Aditi Ashok, who I feel has the most amount of drive and hunger, Gurbani Singh and Mehar Atwal. If they are diligent, hard-working and humble… because in this game, the higher you go, the harder you fall. And it’s not a game in which you can be No. 1 forever. Ben Hogan (famous American golfer) said correctly, “If you want to take up golf for a living, you must understand that you’re trying to perfect something that is impossible.” In the pro category, I don’t know anyone right now who will sleep in a car and eat a $0.99 meal. To get there you have to sacrifice your social life; I never went out and partied, I never had boyfriends (well, first of all I’m gay) and I never studied, I was just happy that I passed!
IF ANNIKA CAN...
When I was playing on tour and had a bad putting week, Annika Sorenstam (female golfer with most wins to her name) gave me a lesson. So if Annika can do that for me, her ‘enemy’ on the golf course, why can’t I teach my colleagues when they ask me?
QUEEN OF THE KITCHEN
I love cooking and growing vegetables. Where I live in Delhi, I have changed the garden into a kitchen garden where I grow nimbu, mirchi, dhania, carrots and salad leaves. I also want to do a one-year course in the Netherlands on hydroponics, that is growing vegetables in water. The only place I go out to eat is Bar-B-Q on Park Street. I make zero-fat Chicken Tikka Masala. Ask Arjun Atwal and Sona, I used to make it for them in Florida all the time! It tastes creamy and everything but there’s no oil or fat. But I’m not going to give away the recipe (laughs)!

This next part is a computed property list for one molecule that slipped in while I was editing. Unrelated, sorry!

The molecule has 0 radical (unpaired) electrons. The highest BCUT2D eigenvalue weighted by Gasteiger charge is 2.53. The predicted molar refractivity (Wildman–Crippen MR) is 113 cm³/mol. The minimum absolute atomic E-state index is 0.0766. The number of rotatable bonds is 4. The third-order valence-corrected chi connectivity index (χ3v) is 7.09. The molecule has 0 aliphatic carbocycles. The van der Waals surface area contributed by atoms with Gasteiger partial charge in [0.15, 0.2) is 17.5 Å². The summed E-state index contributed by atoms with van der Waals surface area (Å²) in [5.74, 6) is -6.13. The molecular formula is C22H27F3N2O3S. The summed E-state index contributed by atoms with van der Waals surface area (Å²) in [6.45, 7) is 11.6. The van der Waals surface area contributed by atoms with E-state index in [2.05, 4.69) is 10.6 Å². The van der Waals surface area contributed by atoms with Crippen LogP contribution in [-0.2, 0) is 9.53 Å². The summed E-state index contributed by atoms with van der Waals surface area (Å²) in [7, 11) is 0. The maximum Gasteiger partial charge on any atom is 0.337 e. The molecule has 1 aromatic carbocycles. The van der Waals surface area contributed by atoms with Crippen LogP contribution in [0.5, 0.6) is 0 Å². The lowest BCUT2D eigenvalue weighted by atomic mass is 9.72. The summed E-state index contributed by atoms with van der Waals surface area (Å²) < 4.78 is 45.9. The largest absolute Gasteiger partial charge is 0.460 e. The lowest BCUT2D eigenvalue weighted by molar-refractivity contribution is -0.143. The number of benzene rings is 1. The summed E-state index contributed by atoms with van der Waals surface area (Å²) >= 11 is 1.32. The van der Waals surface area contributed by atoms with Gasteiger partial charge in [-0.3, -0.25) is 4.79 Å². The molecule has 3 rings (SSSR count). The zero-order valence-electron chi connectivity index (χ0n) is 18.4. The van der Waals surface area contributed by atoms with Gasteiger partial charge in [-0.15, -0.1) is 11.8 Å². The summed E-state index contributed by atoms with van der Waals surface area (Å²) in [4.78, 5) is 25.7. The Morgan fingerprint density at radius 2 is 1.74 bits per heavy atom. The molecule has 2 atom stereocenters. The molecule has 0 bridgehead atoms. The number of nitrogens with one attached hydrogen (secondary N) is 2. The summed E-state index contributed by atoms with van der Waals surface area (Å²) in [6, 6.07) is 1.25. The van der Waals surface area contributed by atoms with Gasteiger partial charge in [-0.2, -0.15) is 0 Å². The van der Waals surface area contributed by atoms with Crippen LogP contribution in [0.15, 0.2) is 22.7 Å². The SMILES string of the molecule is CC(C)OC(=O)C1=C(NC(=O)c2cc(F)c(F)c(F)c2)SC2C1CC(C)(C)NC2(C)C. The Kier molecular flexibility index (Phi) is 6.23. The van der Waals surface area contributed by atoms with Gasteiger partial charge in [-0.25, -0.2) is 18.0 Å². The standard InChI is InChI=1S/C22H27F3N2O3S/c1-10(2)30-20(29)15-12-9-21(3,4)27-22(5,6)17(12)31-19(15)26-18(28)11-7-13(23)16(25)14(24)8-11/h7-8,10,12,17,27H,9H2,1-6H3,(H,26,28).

BEING GAY IS NOT A CHOICE
Seema and I have been together almost six years. In the beginning it was very difficult. The person I love, why should anyone have a problem with it? The first thing one must understand is that being gay is not a choice. If it were a choice, why would anyone choose such a difficult life? Young girls are suicidal because they believe something’s wrong with them. I believed that for a long time… that maybe there’s something wrong with me. And If I got married, everything would be okay. So I got married. But that’s not the way it works. You are who you are. You can hide it for so long and you will never be happy. Today, I’m a happier person because I’ve never hidden it — and her name (Seema) is tattooed on my arm, even before Saif Ali Khan tattooed his!
Accepting that you are gay is the most difficult part and my advice is please take as much time as you want.
THINGS TO DO
I want to have an academy with the right team to teach kids the mental, physical and all other aspects of the game. What Indrajit Bhalotia is trying to do with the Tolly Airtel Golf Centre is fantastic. And now there will be talent coming out of Calcutta. I also hope RGCG has such plans because I love the club and I hope I could be part of their plans. I love Calcutta and I’d move back (Simi spent her childhood in New Alipore) in the blink of an eye.
I still want to win the British Open; I’ve finished very close a few times, not just once, and looking at the Indian flag flying on British soil and having 25,000 white people giving you a standing ovation was a surreal moment, one I will always remember.
I want to grow golf in countries like Bhutan and Vietnam. I want to go to places that have no golf at all. It’s a domino effect. If golf in Asia grows, I believe golf in India will grow.